Trio Capital directors accept enforceable undertakings from APRA, construction sector contracts for 34th consecutive month: Midday Roundup

Five more Trio Capital directors have accepted enforceable undertakings from former directors of the collapsed business, which had been responsible for many superannuation and managed investment schemes.

The latest directors to accept the enforceable undertakings, the longest being for 12 years, are Cameron Anderson, Michael Anderson, Terrence Hallinan, Lorenzo Macolino and John Harte.

When the business collapsed in June 2009, it took with it more than $176 million from more than 6000 investors. A joint parliamentary inquiry labelled it as the “largest superannuation fraud in Australian history”.

Trio invested assets into a managed investment scheme known as Astarra Strategic Fund. From this point, most of the assets were placed in Caribbean hedge funds and during ASIC’s investigations it ruled there was “little, if any, credible evidence” investments were actually made.

As a result of the investigations into the company, Trio investment manager Shawn Richard was jailed for three years and nine months.

Construction sector contracts for 34th consecutive month

The national construction industry continued to contract in June for the 34th consecutive month, despite the latest figures showing it improved slightly in the month.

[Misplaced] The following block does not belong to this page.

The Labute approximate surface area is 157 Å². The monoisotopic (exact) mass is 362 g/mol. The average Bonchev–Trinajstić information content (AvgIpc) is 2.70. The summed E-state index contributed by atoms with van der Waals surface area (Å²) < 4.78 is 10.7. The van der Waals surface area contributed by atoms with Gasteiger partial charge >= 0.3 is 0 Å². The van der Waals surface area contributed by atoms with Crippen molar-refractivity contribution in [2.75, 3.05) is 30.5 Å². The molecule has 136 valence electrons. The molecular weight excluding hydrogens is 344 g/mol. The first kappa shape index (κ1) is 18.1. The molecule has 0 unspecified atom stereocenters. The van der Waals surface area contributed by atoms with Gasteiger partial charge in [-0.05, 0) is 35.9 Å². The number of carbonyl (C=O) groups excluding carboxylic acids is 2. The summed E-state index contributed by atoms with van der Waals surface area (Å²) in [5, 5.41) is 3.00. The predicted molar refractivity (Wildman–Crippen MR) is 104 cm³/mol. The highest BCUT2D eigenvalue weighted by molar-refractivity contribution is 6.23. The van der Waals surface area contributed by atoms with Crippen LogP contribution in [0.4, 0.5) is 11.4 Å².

The latest construction index from the Australian Industry Group and the Housing Industry of Australia indicated performance in the construction sector improved by 4.2 points to 39.5 points in June, the slowest rate of decline in four months.

While this is positive news for the beleaguered sector, it’s still more than 10 points below the magic number of 50 (readings below 50 indicate contraction).

The apartment, house building and commercial construction sectors performed the best, with many surveyed respondents stating a boost in the amount of work.

Selling prices also increased on the index by 7.5 points to 37.4.

Market factors which continue to restrict growth include tight credit conditions, low consumer confidence and weaker mining-related construction work.

Shares up on open

Australian shares have opened higher this morning, following gains from most European markets.

Yesterday shares also closed higher, as investors were buoyed following the military overthrow of Egyptian president Mohamed Morsi.

The S&P/ASX200 index was up 47.9 points to 4842.6 just before midday.

All major industries were up, with the materials sector gaining 112.3 points and energy businesses up a total of 102.1 points.


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